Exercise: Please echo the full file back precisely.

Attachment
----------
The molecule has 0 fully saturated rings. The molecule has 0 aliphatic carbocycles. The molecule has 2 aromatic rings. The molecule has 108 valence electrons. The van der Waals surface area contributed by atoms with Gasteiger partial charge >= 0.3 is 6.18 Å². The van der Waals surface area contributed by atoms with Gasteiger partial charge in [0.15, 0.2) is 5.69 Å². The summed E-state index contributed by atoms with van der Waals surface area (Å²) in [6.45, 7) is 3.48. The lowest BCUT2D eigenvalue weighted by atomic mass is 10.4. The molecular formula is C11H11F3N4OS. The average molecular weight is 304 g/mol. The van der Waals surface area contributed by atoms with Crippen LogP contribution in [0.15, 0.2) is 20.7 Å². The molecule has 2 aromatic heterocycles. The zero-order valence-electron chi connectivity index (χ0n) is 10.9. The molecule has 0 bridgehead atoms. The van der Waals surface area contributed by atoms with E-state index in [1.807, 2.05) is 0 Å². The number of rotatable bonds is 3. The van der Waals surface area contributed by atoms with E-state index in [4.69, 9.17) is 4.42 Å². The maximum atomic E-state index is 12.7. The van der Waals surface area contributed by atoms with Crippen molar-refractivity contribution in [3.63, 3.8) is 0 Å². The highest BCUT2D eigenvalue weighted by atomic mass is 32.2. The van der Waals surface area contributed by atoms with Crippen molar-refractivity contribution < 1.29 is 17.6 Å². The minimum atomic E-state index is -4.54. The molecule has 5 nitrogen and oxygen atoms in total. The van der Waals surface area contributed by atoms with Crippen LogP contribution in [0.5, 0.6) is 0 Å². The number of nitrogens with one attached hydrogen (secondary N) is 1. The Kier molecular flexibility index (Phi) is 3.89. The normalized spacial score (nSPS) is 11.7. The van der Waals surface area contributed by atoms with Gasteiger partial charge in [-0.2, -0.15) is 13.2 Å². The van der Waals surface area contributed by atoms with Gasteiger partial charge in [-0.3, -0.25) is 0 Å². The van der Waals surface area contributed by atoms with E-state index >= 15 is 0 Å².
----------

The molecule has 0 fully saturated rings. The molecule has 0 aliphatic carbocycles. The molecule has 2 aromatic rings. The molecule has 108 valence electrons. The van der Waals surface area contributed by atoms with Gasteiger partial charge >= 0.3 is 6.18 Å². The van der Waals surface area contributed by atoms with Gasteiger partial charge in [0.15, 0.2) is 5.69 Å². The summed E-state index contributed by atoms with van der Waals surface area (Å²) in [6.45, 7) is 3.48. The lowest BCUT2D eigenvalue weighted by atomic mass is 10.4. The molecular formula is C11H11F3N4OS. The average molecular weight is 304 g/mol. The van der Waals surface area contributed by atoms with Crippen LogP contribution in [0.15, 0.2) is 20.7 Å². The molecule has 2 aromatic heterocycles. The zero-order valence-electron chi connectivity index (χ0n) is 10.9. The molecule has 0 bridgehead atoms. The van der Waals surface area contributed by atoms with E-state index in [1.807, 2.05) is 0 Å². The number of rotatable bonds is 3. The van der Waals surface area contributed by atoms with E-state index in [4.69, 9.17) is 4.42 Å². The maximum atomic E-state index is 12.7. The van der Waals surface area contributed by atoms with Crippen molar-refractivity contribution in [3.63, 3.8) is 0 Å². The highest BCUT2D eigenvalue weighted by atomic mass is 32.2. The van der Waals surface area contributed by atoms with Crippen molar-refractivity contribution < 1.29 is 17.6 Å². The minimum atomic E-state index is -4.54. The molecule has 5 nitrogen and oxygen atoms in total. The van der Waals surface area contributed by atoms with Crippen LogP contribution in [0.5, 0.6) is 0 Å². The number of nitrogens with one attached hydrogen (secondary N) is 1. The Kier molecular flexibility index (Phi) is 3.89. The normalized spacial score (nSPS) is 11.7. The van der Waals surface area contributed by atoms with Gasteiger partial charge in [-0.2, -0.15) is 13.2 Å². The van der Waals surface area contributed by atoms with Gasteiger partial charge in [-0.3, -0.25) is 0 Å². The van der Waals surface area contributed by atoms with E-state index >= 15 is 0 Å².